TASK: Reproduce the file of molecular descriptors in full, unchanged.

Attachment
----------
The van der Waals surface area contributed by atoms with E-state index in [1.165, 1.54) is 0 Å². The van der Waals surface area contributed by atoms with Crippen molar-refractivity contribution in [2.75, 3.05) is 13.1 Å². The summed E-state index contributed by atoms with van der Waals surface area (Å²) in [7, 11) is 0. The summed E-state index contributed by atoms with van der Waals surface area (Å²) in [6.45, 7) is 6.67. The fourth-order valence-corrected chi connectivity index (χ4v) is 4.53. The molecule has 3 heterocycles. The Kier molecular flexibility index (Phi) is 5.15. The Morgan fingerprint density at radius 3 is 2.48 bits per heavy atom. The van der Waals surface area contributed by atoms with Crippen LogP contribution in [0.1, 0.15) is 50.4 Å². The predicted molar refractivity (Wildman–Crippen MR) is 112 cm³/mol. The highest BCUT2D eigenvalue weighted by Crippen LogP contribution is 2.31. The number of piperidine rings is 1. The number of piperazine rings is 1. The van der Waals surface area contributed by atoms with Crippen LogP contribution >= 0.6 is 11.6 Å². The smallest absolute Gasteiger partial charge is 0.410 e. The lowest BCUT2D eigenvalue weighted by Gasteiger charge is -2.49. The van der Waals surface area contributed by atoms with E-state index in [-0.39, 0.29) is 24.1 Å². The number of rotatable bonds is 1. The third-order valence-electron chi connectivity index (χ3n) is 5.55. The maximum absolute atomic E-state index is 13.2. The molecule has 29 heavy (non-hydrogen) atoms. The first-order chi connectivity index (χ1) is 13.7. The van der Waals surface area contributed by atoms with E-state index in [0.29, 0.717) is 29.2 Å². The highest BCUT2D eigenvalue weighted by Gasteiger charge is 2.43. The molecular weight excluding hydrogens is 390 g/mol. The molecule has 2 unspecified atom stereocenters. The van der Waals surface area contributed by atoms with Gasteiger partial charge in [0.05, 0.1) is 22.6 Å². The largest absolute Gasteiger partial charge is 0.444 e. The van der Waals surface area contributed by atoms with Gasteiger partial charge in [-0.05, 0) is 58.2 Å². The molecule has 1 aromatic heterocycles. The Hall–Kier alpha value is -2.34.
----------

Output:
The van der Waals surface area contributed by atoms with E-state index in [1.165, 1.54) is 0 Å². The van der Waals surface area contributed by atoms with Crippen molar-refractivity contribution in [2.75, 3.05) is 13.1 Å². The summed E-state index contributed by atoms with van der Waals surface area (Å²) in [7, 11) is 0. The summed E-state index contributed by atoms with van der Waals surface area (Å²) in [6.45, 7) is 6.67. The fourth-order valence-corrected chi connectivity index (χ4v) is 4.53. The molecule has 3 heterocycles. The Kier molecular flexibility index (Phi) is 5.15. The Morgan fingerprint density at radius 3 is 2.48 bits per heavy atom. The van der Waals surface area contributed by atoms with Crippen LogP contribution in [0.1, 0.15) is 50.4 Å². The predicted molar refractivity (Wildman–Crippen MR) is 112 cm³/mol. The highest BCUT2D eigenvalue weighted by Crippen LogP contribution is 2.31. The number of piperidine rings is 1. The number of piperazine rings is 1. The van der Waals surface area contributed by atoms with Crippen LogP contribution >= 0.6 is 11.6 Å². The smallest absolute Gasteiger partial charge is 0.410 e. The lowest BCUT2D eigenvalue weighted by Gasteiger charge is -2.49. The van der Waals surface area contributed by atoms with E-state index in [-0.39, 0.29) is 24.1 Å². The number of rotatable bonds is 1. The third-order valence-electron chi connectivity index (χ3n) is 5.55. The maximum absolute atomic E-state index is 13.2. The molecule has 29 heavy (non-hydrogen) atoms. The first-order chi connectivity index (χ1) is 13.7. The van der Waals surface area contributed by atoms with E-state index in [0.29, 0.717) is 29.2 Å². The highest BCUT2D eigenvalue weighted by Gasteiger charge is 2.43. The molecular weight excluding hydrogens is 390 g/mol. The molecule has 2 unspecified atom stereocenters. The van der Waals surface area contributed by atoms with Gasteiger partial charge in [0.05, 0.1) is 22.6 Å². The largest absolute Gasteiger partial charge is 0.444 e. The van der Waals surface area contributed by atoms with Gasteiger partial charge in [-0.05, 0) is 58.2 Å². The molecule has 1 aromatic heterocycles. The Hall–Kier alpha value is -2.34.